Many people have an adverse reaction to the phrase “trigger warning.” They see it as a kind of coddling as if it is proof that people are getting too sensitive. After all, do you really need to warn people before you speak about sensitive topics? Doesn’t that place another barrier in the way of open communication?
Recently, I recommended a book to an acquaintance. I told him, as a trigger warning, that it contained themes of sexual assault. He questioned the need for a trigger warning, saying that he’s perfectly capable of deciding for himself whether to read something. I pointed out that I’d recently considered recommending this book to a friend who had been sexually assaulted, before realizing how it might affect him.
This made my use of a “trigger warning” more understandable. It is not that sexual assault is too taboo to talk about. Rather, I want to avoid potentially upsetting someone whose personal circumstances I don’t know.
In fact, this is something we do all the time.
There are many topics people have strong opinions about. The war in Iraq, for example, is a topic of debate for just about every American. There is nothing wrong with expressing your opinion about it.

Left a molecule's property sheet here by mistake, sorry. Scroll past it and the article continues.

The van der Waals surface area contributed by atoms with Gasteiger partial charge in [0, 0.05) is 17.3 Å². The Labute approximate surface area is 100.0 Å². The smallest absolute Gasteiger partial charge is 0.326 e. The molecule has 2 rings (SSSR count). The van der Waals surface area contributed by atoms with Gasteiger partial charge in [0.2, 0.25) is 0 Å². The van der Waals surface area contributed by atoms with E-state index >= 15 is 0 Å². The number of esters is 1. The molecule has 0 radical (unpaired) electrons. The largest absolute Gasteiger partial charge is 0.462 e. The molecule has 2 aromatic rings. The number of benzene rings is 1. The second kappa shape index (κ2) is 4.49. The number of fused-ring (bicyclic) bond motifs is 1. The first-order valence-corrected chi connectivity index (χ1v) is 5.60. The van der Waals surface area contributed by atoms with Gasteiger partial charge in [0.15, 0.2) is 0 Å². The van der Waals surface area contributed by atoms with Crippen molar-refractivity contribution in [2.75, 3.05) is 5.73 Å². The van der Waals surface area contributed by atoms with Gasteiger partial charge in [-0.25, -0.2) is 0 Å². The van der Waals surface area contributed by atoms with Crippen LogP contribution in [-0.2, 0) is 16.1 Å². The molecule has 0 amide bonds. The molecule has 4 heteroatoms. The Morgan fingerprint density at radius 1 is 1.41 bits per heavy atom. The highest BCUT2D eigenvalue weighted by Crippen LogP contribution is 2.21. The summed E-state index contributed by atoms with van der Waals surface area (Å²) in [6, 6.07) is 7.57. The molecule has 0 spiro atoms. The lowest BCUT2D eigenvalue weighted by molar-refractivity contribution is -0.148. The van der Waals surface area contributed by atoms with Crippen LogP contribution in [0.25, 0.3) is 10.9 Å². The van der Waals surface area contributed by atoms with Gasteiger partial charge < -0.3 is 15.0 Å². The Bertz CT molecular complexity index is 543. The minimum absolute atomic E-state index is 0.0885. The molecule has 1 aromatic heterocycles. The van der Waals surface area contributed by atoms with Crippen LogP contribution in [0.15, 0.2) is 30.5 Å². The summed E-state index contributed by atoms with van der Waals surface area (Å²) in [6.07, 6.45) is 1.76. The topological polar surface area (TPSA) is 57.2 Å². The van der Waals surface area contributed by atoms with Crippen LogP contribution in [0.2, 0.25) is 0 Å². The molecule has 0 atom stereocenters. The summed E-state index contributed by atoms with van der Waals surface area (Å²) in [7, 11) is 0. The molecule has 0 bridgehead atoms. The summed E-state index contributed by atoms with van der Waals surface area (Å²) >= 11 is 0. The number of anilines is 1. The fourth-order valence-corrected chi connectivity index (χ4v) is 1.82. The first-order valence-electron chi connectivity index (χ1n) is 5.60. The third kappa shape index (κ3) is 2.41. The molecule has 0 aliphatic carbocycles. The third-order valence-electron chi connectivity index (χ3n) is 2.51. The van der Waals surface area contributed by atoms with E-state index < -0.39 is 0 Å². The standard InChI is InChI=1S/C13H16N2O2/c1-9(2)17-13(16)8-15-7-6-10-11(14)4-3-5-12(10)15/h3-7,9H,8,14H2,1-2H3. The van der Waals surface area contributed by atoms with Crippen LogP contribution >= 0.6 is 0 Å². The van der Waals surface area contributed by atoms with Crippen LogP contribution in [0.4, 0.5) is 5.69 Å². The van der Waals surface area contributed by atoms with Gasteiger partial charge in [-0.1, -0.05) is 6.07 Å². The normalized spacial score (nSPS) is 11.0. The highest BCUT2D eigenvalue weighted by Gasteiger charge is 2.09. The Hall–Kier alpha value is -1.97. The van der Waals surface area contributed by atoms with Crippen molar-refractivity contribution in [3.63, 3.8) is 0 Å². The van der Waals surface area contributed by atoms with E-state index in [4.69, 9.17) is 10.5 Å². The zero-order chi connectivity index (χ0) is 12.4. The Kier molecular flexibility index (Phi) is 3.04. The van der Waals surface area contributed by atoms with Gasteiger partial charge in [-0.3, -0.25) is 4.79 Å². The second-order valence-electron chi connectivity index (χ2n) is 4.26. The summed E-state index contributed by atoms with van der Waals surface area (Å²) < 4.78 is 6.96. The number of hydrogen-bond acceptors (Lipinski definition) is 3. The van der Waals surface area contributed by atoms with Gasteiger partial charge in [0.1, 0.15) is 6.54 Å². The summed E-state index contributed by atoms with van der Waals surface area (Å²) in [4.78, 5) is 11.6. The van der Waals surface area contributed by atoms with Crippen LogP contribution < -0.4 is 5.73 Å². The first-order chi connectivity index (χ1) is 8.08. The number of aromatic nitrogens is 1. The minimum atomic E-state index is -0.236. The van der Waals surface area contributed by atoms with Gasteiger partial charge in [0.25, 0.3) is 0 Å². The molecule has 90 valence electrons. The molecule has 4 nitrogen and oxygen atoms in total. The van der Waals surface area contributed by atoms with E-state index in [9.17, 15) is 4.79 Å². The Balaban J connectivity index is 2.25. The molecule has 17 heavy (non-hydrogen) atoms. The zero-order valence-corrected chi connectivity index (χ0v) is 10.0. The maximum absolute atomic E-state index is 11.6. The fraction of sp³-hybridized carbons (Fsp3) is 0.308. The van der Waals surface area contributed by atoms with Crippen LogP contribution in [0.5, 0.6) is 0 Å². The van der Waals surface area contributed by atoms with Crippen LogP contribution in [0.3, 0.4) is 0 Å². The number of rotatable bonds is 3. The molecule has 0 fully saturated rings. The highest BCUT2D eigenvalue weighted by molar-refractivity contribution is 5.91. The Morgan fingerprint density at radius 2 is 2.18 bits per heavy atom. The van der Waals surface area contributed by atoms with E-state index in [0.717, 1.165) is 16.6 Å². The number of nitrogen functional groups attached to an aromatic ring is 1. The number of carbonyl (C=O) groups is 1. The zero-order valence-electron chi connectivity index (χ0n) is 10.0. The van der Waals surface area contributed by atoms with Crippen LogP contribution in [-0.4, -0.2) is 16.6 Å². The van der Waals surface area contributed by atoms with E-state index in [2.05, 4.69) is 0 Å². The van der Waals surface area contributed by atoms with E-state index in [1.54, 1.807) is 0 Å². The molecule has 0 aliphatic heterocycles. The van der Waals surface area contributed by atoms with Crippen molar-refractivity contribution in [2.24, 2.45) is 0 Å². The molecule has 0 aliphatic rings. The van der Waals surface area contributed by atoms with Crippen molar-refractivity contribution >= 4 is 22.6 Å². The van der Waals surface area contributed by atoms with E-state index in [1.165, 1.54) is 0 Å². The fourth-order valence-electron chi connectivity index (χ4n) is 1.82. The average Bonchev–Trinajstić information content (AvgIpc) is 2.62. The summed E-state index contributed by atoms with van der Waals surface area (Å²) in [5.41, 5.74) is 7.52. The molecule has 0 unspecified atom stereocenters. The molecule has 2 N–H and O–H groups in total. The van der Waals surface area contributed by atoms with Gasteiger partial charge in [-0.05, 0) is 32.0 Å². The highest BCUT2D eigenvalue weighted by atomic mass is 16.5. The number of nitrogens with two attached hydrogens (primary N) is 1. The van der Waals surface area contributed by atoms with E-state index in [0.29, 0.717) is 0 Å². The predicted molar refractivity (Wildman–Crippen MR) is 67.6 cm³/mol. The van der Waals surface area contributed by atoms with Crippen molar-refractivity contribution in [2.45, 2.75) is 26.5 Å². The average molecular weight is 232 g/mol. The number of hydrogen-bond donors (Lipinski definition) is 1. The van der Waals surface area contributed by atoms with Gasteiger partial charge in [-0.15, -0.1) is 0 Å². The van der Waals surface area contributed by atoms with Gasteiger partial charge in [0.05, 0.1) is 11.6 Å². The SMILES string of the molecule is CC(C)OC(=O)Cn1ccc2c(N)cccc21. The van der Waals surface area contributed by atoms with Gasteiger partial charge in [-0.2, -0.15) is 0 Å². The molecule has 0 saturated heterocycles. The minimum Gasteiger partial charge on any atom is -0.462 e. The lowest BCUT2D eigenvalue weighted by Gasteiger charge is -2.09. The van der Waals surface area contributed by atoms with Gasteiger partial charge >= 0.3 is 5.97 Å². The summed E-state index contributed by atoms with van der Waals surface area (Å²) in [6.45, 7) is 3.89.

But what if you are speaking to a veteran of the war? Someone you know went through tremendous trauma in Iraq, losing friends and coming close to death. In all likelihood, you would be a little more cautious in the way you express your opinions, if you decide to confront the topic at all.
The term “trigger warning” is primarily a kind of catch-all for sharing stories or posts on the internet. There are those who consider it unnecessary to be that sensitive. They are not totally wrong. Most people who have experienced trauma have had to face much bigger challenges than being reminded of their trauma by something they happen to read online.
However, in using trigger warnings, you are making a choice to be sensitive. You are reminding yourself that you do not know what people have gone through. You are reminding yourself that many experiences are more common than we like to think.
This sensitivity is not preventing you from speaking freely about a topic. On the contrary, you are simply ensuring that when you do so, you are less likely to cause distress to another person. You are acknowledging that the topic is not just theoretical and that your opinions make a difference.
When it comes to mental illness, we should remember that the pain is usually hidden. You do not usually know if someone is suffering from a mental illness. Increased sensitivity in how you speak is not strictly necessary, but it is important to build that sensitivity in yourself. In this way, you become more self-aware and more empathetic to others.